The worlds of sports and entertainment have their share of behaviourally challenged people.
And it’s not just actors, singers and athletes who get into trouble. Bad behaviour can also lurk in the C-suite.
So, hopefully, their teams, record labels, companies and brand sponsors have had the presence of mind to acquire death & disgrace insurance to cover any unbecoming comments and behaviours.
Brokers catering to the corporate world should likewise bring death & disgrace insurance up with clients.
You must look at all potential exposures of a business, said Gary Hirst, president and CEO of CHES Special Risk Inc. That means not just fire, cyber exposure or liability angles.
“There are exposures outside of that, and outside the control of the insured,” he said.
Next, consider the client. Would they benefit from this coverage? “Is your client an investment company trying to buy other companies?” asked Hirst. “Is it a company that has, maybe, two or three critical employees who are of a certain age?”
And who possibly have health issues?
“You could have one singularly successful owner and CEO who may have had heart troubles over the years, a couple of operations,” said Hirst. “He’s now sold the business to some other investors and they’re worried he might pass away after the transaction has been completed; and that then has a material effect on the income coming into the company.”
Finally, assess how much your client is in the public eye. And, Hirst stresses, the individual doesn’t have to be in show business. “[He or she] could be at the top of their industry, where any adverse comments could directly affect income or shareholder price,” he said.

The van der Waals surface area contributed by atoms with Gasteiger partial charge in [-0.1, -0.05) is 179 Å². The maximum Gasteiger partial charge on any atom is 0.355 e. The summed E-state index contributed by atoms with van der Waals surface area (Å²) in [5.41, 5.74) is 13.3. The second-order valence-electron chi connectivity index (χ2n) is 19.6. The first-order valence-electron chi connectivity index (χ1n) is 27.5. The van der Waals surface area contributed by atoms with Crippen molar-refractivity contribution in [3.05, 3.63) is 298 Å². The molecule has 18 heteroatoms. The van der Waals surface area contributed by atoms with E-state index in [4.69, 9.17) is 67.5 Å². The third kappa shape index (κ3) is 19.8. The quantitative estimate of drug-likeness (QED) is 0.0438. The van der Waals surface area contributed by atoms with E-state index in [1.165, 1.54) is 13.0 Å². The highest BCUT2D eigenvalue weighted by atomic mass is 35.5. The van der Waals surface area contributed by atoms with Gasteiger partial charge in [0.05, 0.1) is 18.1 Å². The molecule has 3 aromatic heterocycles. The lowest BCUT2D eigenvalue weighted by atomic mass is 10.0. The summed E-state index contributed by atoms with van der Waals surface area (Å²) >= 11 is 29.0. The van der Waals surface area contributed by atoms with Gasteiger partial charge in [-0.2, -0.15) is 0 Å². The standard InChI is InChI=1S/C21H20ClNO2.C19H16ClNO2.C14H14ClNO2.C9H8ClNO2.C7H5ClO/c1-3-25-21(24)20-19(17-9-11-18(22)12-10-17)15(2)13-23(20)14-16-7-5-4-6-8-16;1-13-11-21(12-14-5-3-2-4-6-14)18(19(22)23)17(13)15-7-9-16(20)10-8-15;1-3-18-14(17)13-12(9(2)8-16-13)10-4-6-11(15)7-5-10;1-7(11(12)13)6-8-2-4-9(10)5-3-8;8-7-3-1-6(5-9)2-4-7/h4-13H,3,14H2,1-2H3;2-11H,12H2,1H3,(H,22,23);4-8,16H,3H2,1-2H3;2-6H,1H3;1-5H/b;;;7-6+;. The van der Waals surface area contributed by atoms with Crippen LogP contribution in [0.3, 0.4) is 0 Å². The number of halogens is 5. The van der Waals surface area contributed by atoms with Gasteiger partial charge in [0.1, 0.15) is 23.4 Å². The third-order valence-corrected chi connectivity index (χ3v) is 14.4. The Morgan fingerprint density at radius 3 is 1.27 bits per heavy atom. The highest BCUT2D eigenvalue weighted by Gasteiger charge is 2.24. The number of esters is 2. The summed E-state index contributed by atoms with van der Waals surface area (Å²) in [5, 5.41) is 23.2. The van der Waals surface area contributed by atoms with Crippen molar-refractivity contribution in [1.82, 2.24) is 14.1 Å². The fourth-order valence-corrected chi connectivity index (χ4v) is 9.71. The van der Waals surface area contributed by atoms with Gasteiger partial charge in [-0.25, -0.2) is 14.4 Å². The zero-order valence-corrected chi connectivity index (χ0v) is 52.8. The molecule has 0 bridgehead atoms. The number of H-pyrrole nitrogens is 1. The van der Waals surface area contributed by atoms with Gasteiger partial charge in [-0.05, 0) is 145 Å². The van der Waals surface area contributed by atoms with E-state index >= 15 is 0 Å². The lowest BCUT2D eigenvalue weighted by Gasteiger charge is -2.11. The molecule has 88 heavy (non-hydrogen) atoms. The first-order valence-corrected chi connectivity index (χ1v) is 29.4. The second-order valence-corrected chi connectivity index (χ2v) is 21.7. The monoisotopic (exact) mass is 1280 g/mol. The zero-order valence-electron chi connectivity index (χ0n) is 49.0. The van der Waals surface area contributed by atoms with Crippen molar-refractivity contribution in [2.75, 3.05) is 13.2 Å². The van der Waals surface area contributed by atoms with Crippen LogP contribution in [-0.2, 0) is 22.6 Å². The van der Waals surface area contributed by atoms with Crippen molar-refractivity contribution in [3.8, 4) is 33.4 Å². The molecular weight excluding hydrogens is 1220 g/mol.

Indeed, a 2016 Harvard Business School study noted CEOs’ bad behaviour (between 2000 and 2015) resulted in an average 3.1% decline in a company’s stock price.
Case in point an April 1991 comment by Gerald Ratner, CEO of a leading U.K. jewellery chain. Ratner spoke at the Institute of Directors; an event attended by more than 6,000 businesspeople and journalists.
Just a few minutes into his speech, Ratner said, “We do cut-glass sherry decanters, complete with six glasses on a silver-plated tray … all for £4.95. People say, ‘How can you sell this for such a low price?’ I say, because it’s total crap.”
The next day’s headlines were not kind, and by the end of 1991, the company’s stock had dropped 80%.
While an in-person faux pas such as Ratner’s was bad enough in the ’90s, it’s much worse today with social media – an insensitive or abusive Tweet is retweeted in seconds.
“Making a comment on Twitter can really influence your followers — or whether or not your backers continue to back you,” said Hirst. “It’s far too easy to say something off the cuff.”